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Gurnett to explore Saturn using NASA's Cassini spacecraft
IOWA CITY, Iowa -- In an era of spectacular space discoveries made almost
daily, University of Iowa Professor and Space Physics Researcher Don Gurnett
and his colleagues will begin mankind's most ambitious exploration of Saturn,
its rings, atmosphere and moons when NASA's Cassini spacecraft is launched
on Oct. 6, 1997.
Gurnett, under terms of a $9.6 million NASA contract, is serving as
principal investigator for the radio and plasma wave investigation aboard
the spacecraft, which is scheduled to reach Saturn on July 1, 2004. He
says that Cassini, the first spacecraft to orbit Saturn, will make it possible
to study the planet's rings, as well as the density and temperature of
plasma -- thin, electrically charged gas -- trapped within the magnetosphere,
the region influenced by Saturn's magnetic field.
"We'll be able to measure Saturn's powerful radio emissions, as
well as its very unusual lightning discharges," said Gurnett, who
heads an international team of some 18 co-investigators. William Kurth,
UI research scientist, is serving as deputy principal investigator. The
instrument, which weighs 86 pounds, was, in large part, constructed at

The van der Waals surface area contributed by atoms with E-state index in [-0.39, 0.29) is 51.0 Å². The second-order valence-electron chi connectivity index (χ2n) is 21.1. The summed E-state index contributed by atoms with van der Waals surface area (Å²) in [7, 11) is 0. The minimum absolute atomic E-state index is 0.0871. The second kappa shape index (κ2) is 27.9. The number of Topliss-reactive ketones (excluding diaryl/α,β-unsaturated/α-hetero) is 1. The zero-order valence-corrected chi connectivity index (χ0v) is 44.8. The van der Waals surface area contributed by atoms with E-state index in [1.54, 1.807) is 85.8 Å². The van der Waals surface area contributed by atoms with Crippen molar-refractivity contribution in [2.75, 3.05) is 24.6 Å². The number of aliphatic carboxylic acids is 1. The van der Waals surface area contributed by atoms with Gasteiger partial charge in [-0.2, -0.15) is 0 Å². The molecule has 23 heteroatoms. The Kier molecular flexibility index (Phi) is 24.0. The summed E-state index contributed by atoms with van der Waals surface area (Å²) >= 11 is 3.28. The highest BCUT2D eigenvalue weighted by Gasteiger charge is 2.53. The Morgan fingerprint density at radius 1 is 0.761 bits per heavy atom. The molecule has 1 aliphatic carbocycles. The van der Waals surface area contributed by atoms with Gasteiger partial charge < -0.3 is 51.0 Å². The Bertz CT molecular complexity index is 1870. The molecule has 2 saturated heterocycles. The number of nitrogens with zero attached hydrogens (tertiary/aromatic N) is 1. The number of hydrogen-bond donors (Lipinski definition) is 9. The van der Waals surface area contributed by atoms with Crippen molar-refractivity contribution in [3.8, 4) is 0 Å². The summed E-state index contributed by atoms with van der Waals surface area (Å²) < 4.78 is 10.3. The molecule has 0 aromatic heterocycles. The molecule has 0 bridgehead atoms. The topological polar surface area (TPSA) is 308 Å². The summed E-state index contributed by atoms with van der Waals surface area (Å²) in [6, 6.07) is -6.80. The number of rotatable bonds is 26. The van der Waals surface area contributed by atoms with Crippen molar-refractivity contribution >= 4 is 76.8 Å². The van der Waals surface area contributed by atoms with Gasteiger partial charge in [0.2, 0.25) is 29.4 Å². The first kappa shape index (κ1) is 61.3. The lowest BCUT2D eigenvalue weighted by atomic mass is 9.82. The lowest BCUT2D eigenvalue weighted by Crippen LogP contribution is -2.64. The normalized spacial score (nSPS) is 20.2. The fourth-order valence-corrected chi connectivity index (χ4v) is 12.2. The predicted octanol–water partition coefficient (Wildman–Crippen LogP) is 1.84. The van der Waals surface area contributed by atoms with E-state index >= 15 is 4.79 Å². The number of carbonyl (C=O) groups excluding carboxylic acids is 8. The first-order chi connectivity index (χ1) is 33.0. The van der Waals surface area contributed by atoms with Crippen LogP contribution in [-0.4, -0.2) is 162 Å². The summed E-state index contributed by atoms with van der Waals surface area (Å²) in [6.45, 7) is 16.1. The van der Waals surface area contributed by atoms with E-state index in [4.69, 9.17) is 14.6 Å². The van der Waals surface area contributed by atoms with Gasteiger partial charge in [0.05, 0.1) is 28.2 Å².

the University of Iowa.
Gurnett notes that some of the most interesting observations may be
made at Titan, one of Saturn's moons, which has a nitrogen-rich atmosphere
similar to Earth's. "Titan has some of the basic ingredients necessary
for life, but they're locked in the deep freeze at about 300 degrees below
zero," he said.
Cassini, like NASA's Galileo spacecraft currently orbiting Jupiter and
its moons, consists of an orbiter and a probe to sample Titan's atmosphere.
Gurnett and his UI colleague Louis Frank used instruments aboard Galileo
to make some surprising findings in 1996. Gurnett, for example, found
evidence that Ganymede, Jupiter's largest moon, somewhat resembled the
Earth in that it has a magnetic field and a magnetosphere. Ganymede is
the first moon found to have such characteristics. Frank found that Jupiter's
moon Io spews jets of volcanic gases hundreds of miles out into space.